Hundreds of young athletes enjoy competing at Olympic Park
Hundreds of young athletes had the opportunity to compete at one of the iconic sporting venues of the London 2012 Olympic and Paralympic Games over the weekend.
Some 1600 athletes aged nine to 18 took part in the British Schools’ Modern Biathlon Championships at Queen Elizabeth Olympic Park. The event was organised by Pentathlon GB, the national governing body for the Olympic sport of modern pentathlon.
The young athletes swam in the inspirational setting of the Olympic Pool at the London Aquatics Centre and ran around a course on Olympic Park.
Among the winners from the weekend was Hampshire’s Emily Jenkinson (Peter Symonds College, Winchester), who won the girls’ under-19 title – her eighth title in as many years.
Sisters Sabrina (Bromley High School, Kent) and Natasha Sinha (James Allen’s Girls’ School, London) both won their respective competitions, with Natasha taking a fourth successive victory.
In the boys’ competitions Millfield School in Street, Somerset entered three team events and came away with three team golds.
Other winners came from around the country, including Abingdon, Bath, Blackpool, Dorset, Leeds, Newcastle and Shropshire.
And they said they were thrilled to swim in the same pool in which their idols competed at London 2012.
As Esme Hughes, winner of the girls’ under-11 title, from Ellesmere College in Shropshire, put it: “I really enjoyed it. I came to the Olympics to watch Michael Phelps and Rebecca Adlington, so to swim in the same pool is so cool.”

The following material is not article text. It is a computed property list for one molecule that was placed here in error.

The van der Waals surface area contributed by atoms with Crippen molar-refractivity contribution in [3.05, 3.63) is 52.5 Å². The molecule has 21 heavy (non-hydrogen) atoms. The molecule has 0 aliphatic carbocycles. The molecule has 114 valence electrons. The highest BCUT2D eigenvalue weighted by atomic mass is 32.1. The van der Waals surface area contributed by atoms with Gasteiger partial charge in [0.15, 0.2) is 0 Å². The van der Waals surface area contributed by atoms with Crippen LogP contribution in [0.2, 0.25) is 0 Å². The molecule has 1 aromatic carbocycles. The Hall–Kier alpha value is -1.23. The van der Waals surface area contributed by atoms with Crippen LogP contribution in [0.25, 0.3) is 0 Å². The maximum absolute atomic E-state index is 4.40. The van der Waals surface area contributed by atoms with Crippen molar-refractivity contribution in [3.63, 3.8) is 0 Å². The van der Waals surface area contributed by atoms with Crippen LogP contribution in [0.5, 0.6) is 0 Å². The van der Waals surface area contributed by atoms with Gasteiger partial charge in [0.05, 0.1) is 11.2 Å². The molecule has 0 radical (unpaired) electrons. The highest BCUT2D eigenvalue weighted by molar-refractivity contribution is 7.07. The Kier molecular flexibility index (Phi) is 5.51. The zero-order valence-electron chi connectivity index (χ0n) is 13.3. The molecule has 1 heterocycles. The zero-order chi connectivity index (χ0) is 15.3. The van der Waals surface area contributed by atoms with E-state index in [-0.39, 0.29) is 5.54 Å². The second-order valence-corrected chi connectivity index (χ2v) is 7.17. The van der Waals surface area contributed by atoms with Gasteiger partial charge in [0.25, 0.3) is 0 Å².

Some of Britain’s finest pentathletes were on hand to meet and inspire the young athletes, including 2012 world champion Mhairi Spence and 2013 World Championships silver medallist Nick Woodbridge, both London 2012 Olympians, as well as Beijing 2008 Olympian Katy Livingston.
Spence said: “The magnitude of the event this weekend was impressive and it’s been great to be part of it. It was lovely that kids have had the opportunity to experience the Olympic Park and swim in the same pool as some of their idols.”
Anthony Temple QC, Chairman of Pentathlon GB, said: “This was a fantastically successful event. Pentathlon GB should be proud of its presentation of the event in such an iconic venue.
“It has offered enormous pleasure to hundreds of competitors, their teachers, families and other supporters,” he added. “This could only have been achieved with the energy of our staff, our volunteers and the vision of the London Legacy Development Corporation.”
Jon Austin, Chief Executive Officer of Pentathlon GB, added: “It was a brilliant and truly inspirational event. I’m very proud of the staff and volunteers who made sure the championships ran like clockwork.
“As far as we’re concerned this is the absolute legacy purpose of the Olympic facilities and we’re proud to have been one of the first sports to have the opportunity to use such an iconic venue.”
Some 1600 young athletes took part in the championships at Queen Elizabeth Olympic Park, with the girls competing on Saturday (5 April) and the boys on Sunday (6 April).
The younger athletes tackled a 50m swim and an 800m run, while the older age groups swam 200m and ran 1600m.
Some of the current crop of Britain’s modern pentathlon team have competed at the championships in the past before progressing to tackle all five disciplines of the modern pentathlon.
They include Jamie Cooke, Britain’s 2011 world junior champion, and Joe Evans, who won a bronze medal on his World Cup debut in the USA a year ago.
Pentathlon GB is the National Governing Body for the Olympic Sport of Modern Pentathlon, which sees athletes compete in fencing, swimming, riding, and a run/shoot, all in one day.